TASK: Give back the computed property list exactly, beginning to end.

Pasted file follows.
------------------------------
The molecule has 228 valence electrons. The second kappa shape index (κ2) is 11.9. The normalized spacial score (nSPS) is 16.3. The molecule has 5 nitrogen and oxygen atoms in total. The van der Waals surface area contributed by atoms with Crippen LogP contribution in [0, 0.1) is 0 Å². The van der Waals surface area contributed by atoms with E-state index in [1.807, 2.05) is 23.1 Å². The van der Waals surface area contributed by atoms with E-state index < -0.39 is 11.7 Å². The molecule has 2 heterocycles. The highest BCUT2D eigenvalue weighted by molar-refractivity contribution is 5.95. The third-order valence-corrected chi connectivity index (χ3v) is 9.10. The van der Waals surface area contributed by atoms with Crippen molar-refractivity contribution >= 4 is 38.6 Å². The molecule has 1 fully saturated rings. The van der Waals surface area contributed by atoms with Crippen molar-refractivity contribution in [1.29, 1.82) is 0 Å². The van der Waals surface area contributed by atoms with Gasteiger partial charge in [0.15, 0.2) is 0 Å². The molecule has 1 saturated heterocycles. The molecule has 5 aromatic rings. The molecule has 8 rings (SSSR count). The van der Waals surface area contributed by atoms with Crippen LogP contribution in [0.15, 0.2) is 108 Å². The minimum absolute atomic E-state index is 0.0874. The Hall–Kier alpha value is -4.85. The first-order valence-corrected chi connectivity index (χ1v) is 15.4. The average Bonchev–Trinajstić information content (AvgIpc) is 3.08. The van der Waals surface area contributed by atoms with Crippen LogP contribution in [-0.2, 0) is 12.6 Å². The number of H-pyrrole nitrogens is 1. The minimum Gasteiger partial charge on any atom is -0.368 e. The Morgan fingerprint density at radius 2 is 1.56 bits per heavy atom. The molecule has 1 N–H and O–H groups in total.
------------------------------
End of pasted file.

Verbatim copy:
The molecule has 228 valence electrons. The second kappa shape index (κ2) is 11.9. The normalized spacial score (nSPS) is 16.3. The molecule has 5 nitrogen and oxygen atoms in total. The van der Waals surface area contributed by atoms with Crippen LogP contribution in [0, 0.1) is 0 Å². The van der Waals surface area contributed by atoms with E-state index in [1.807, 2.05) is 23.1 Å². The van der Waals surface area contributed by atoms with E-state index < -0.39 is 11.7 Å². The molecule has 2 heterocycles. The highest BCUT2D eigenvalue weighted by molar-refractivity contribution is 5.95. The third-order valence-corrected chi connectivity index (χ3v) is 9.10. The van der Waals surface area contributed by atoms with Crippen molar-refractivity contribution >= 4 is 38.6 Å². The molecule has 1 fully saturated rings. The van der Waals surface area contributed by atoms with Crippen molar-refractivity contribution in [1.29, 1.82) is 0 Å². The van der Waals surface area contributed by atoms with Gasteiger partial charge in [0.15, 0.2) is 0 Å². The molecule has 1 saturated heterocycles. The molecule has 5 aromatic rings. The molecule has 8 rings (SSSR count). The van der Waals surface area contributed by atoms with Crippen LogP contribution in [0.15, 0.2) is 108 Å². The minimum absolute atomic E-state index is 0.0874. The Hall–Kier alpha value is -4.85. The first-order valence-corrected chi connectivity index (χ1v) is 15.4. The average Bonchev–Trinajstić information content (AvgIpc) is 3.08. The van der Waals surface area contributed by atoms with Crippen LogP contribution in [-0.2, 0) is 12.6 Å². The number of H-pyrrole nitrogens is 1. The minimum Gasteiger partial charge on any atom is -0.368 e. The Morgan fingerprint density at radius 2 is 1.56 bits per heavy atom. The molecule has 1 N–H and O–H groups in total.